Those changes include a restructuring of the material to align with similar competency-based training and assessment guidance in other ICAO manuals; provisions to take account of different levels of proficiency; a method for identifying the tasks for which an employee has been trained and assessed; and a transitional period to allow the training provisions in the 2019-2020 edition to be used until the end of 2022.
It was proposed that designated postal operators (DPOs) should offer mail articles containing dry ice as a refrigerant for Category B infectious substances (UN 3373) separately from other mail; this would ensure that such shipments are subject to an operator acceptance check so that appropriate safety measures can be taken and ensure that information is provided to the pilot-in-command. Some thought this was already the case but there is evidence that DPOs do not always comply. It was agreed that including specific references would remove any ambiguity, while the proposal was revised to refer to Packing Instruction 954 to simplify the text.
An amendment to Packing Instruction Y963 was proposed to clarify that dry ice as a refrigerant could be packed in a unit load device (ULD) containing ID 8000 — Consumer commodities prepared by a single shipper, but that dangerous goods other than ID 8000 could not be packed in the same outer packaging. The revised packing instruction would align with the allowance for dry ice provided in Packing Instruction 954. The amendment, subject to some minor revisions, was agreed.
Amendments to Special Provisions A88 (on the transport of pre-production prototypes and low production run lithium batteries that have not been subject to UN testing) and A99 (on the transport of lithium batteries larger than 35 kg) were proposed to require approval from the State of the Operator in addition to the State of Origin. The amendment was agreed, though there was still some pressure to add the State of Destination as well.
An amendment allowing for electronic information to be provided to the pilot-in-command in accordance with Part 7;4.1.1 of the TIs was proposed. While there was support for allowing electronic information, the International Federation of Air Line Pilots’ Associations (IFALPA) suggested more consideration was needed before introducing an allowance. The Federation felt there may be a need for a paper copy to be kept in addition to the electronic version, which might not always be accessible by the flight crew in an emergency. Further discussion of this issue will take place through a working group.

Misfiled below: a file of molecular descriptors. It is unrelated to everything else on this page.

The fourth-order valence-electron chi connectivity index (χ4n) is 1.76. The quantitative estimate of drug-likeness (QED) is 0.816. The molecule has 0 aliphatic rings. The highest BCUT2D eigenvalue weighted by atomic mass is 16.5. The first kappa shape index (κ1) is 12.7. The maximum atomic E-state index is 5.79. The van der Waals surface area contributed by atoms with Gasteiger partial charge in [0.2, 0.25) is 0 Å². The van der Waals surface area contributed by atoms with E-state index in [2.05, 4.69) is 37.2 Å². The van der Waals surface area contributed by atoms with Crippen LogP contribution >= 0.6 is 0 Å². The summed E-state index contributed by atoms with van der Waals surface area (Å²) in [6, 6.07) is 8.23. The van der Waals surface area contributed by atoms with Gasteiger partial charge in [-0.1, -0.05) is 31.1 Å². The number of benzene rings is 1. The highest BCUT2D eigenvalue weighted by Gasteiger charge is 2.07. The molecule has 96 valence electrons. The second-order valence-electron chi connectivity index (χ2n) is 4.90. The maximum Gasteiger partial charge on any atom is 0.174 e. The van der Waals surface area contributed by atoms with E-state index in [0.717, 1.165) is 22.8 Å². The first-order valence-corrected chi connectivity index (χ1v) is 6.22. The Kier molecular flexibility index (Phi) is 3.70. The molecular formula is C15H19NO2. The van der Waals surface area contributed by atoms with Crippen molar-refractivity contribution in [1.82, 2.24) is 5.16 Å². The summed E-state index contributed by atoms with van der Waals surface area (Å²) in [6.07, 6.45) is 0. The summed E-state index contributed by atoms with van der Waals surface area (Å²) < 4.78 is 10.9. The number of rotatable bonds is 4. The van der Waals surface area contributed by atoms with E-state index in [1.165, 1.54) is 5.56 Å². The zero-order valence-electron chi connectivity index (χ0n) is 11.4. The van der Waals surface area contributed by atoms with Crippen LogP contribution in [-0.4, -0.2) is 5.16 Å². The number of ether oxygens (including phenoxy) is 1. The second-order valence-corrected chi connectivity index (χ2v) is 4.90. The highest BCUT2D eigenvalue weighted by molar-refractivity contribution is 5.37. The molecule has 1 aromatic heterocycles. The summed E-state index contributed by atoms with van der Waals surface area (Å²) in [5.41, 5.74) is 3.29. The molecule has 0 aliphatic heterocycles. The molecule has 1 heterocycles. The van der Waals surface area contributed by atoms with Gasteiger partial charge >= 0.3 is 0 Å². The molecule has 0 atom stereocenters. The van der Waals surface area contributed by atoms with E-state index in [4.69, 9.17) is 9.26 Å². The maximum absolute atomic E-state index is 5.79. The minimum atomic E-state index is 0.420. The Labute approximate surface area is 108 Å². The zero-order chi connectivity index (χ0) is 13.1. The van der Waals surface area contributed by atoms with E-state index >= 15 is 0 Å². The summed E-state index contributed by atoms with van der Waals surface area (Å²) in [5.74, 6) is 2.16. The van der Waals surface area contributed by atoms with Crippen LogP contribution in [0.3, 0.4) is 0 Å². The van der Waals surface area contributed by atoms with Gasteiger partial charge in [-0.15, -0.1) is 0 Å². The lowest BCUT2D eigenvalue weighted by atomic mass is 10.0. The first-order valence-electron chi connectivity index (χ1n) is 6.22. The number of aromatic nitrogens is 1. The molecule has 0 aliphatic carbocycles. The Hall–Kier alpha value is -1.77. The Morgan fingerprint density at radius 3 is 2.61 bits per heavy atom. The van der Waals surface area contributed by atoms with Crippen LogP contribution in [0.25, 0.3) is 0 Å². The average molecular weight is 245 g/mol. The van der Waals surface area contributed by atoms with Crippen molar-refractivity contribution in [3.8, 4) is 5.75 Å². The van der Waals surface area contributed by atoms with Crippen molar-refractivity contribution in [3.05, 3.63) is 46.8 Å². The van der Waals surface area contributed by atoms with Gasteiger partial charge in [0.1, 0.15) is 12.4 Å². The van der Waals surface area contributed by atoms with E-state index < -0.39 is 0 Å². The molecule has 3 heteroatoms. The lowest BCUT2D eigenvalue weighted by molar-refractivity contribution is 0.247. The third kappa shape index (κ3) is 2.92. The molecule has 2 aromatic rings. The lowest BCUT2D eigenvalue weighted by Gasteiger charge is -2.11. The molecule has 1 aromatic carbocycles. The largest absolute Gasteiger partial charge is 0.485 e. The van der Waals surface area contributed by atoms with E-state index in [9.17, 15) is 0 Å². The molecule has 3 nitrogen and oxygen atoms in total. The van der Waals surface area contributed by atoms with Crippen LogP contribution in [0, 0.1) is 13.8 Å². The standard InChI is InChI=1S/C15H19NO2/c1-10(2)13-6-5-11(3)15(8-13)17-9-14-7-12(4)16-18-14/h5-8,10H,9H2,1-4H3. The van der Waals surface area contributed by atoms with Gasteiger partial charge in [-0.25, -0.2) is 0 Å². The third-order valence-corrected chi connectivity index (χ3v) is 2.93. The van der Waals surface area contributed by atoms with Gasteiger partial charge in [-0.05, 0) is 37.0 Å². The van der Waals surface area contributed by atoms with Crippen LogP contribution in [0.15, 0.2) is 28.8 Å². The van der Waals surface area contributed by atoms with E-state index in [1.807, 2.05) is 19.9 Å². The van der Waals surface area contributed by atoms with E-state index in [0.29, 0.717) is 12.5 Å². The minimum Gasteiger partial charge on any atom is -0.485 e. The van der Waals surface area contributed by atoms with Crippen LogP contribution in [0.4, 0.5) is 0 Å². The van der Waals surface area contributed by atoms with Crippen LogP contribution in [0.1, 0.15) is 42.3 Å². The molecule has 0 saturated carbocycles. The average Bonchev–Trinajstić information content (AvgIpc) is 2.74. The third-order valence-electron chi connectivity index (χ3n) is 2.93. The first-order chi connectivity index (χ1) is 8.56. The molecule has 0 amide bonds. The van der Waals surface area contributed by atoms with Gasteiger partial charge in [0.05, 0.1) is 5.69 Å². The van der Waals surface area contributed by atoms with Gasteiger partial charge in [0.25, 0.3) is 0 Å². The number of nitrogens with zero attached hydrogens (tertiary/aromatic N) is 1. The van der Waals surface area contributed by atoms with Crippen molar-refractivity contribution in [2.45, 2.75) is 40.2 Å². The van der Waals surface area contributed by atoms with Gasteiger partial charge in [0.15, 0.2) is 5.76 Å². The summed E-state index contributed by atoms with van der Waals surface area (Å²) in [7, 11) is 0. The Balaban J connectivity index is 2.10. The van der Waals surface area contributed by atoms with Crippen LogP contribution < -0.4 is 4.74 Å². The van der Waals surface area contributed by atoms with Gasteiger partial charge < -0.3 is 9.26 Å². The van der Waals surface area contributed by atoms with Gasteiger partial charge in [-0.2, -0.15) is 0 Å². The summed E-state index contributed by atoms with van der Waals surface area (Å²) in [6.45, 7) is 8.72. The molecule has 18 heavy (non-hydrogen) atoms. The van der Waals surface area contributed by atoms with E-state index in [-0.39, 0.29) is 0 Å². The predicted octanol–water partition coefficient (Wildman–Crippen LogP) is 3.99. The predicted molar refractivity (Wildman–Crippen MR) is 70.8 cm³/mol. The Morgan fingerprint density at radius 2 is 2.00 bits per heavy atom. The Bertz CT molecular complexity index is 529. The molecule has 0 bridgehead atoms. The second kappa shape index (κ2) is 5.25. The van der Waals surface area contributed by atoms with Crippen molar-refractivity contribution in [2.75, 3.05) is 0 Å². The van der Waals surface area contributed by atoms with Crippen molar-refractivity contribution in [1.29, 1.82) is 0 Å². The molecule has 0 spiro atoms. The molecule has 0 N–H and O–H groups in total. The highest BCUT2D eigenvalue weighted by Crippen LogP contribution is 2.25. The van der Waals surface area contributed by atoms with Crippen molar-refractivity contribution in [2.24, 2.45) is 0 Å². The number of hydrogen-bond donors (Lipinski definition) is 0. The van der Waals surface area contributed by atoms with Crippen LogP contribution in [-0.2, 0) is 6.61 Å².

Two proposals related to battery-powered equipment capable of generating extreme heat carried by passengers or crew were presented, both to achieve the same objective of ensuring measures to mitigate this risk apply to all batteries, not just lithium. Both amendments proposed adding a new item for Table 8-1. A revised amendment was agreed that incorporated the intent of both proposals into the existing element for non-spillable wet batteries, and the element was expanded to include nickel-metal hydride and dry batteries.
A proposal to add a specific reference to dry and nickel-metal hydride batteries in the provisions for dangerous goods carried by passengers or crew had been agreed at an earlier session but there had been no allowance made for passengers to carry a spare battery. While some though such a provision unnecessary, given these batteries are exempted from the provisions of the TIs if they comply with special provisions A123 or A199, the lack of an explicit allowance creates an ambiguity. It was proposed that one spare battery should be allowed, though it was then pointed out that passengers are already permitted to carry an unlimited number of spares. However, most Panel member supported the amendment.